Claes Oldenburg (Stocholm, SE, 1929)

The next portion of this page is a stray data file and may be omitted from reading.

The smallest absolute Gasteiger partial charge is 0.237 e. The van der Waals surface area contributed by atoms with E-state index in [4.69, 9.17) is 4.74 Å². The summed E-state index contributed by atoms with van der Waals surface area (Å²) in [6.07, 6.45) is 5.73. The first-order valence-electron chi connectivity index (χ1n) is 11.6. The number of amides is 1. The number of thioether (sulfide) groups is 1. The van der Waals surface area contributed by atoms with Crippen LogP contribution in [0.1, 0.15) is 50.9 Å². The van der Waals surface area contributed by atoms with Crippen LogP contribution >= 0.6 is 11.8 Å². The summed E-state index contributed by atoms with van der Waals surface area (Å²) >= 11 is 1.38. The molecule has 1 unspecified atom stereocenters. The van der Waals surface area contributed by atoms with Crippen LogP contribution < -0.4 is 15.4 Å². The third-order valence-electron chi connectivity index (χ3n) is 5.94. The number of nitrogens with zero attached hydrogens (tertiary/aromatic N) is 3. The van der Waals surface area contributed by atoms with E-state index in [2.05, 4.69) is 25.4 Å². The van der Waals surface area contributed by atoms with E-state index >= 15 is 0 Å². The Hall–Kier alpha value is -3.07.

Claes Oldenburg is a Swedish sculptor who lives and works in New York, best known for his public art installations typically featuring large replicas of everyday objects. He began his artistic studied in New York where he met relevant personalities including Jim Dine, Red Grooms, and Allan Kaprow, whose happenings incorporated theatrical aspects and provided an alternative to the Abstract Expressionism that had come to dominate much of the art scene. By 1960 Oldenburg had produced sculptures containing simply rendered figures, letters and signs, inspired by the Lower East Side neighbourhood where he lived, made out of materials such as cardboard, burlap, and newspapers. In the 1960s Oldenburg became associated with the Pop Art Movement and created many happenings. From the early 1970s Oldenburg concentrated almost exclusively on public commissions. His first public work, Three-Way Plug came on commission from Oberlin College with a grant from the National Endowment for the Arts. In addition to freestanding projects, he occasionally contributed to architectural projects, among them, two Los Angeles projects in collaboration with architect Frank Gehry: Toppling Ladder With Spilling Paint, which was installed at Loyola Law School in 1986, and Binoculars, Chiat/Day Building, completed in Venice in 1991.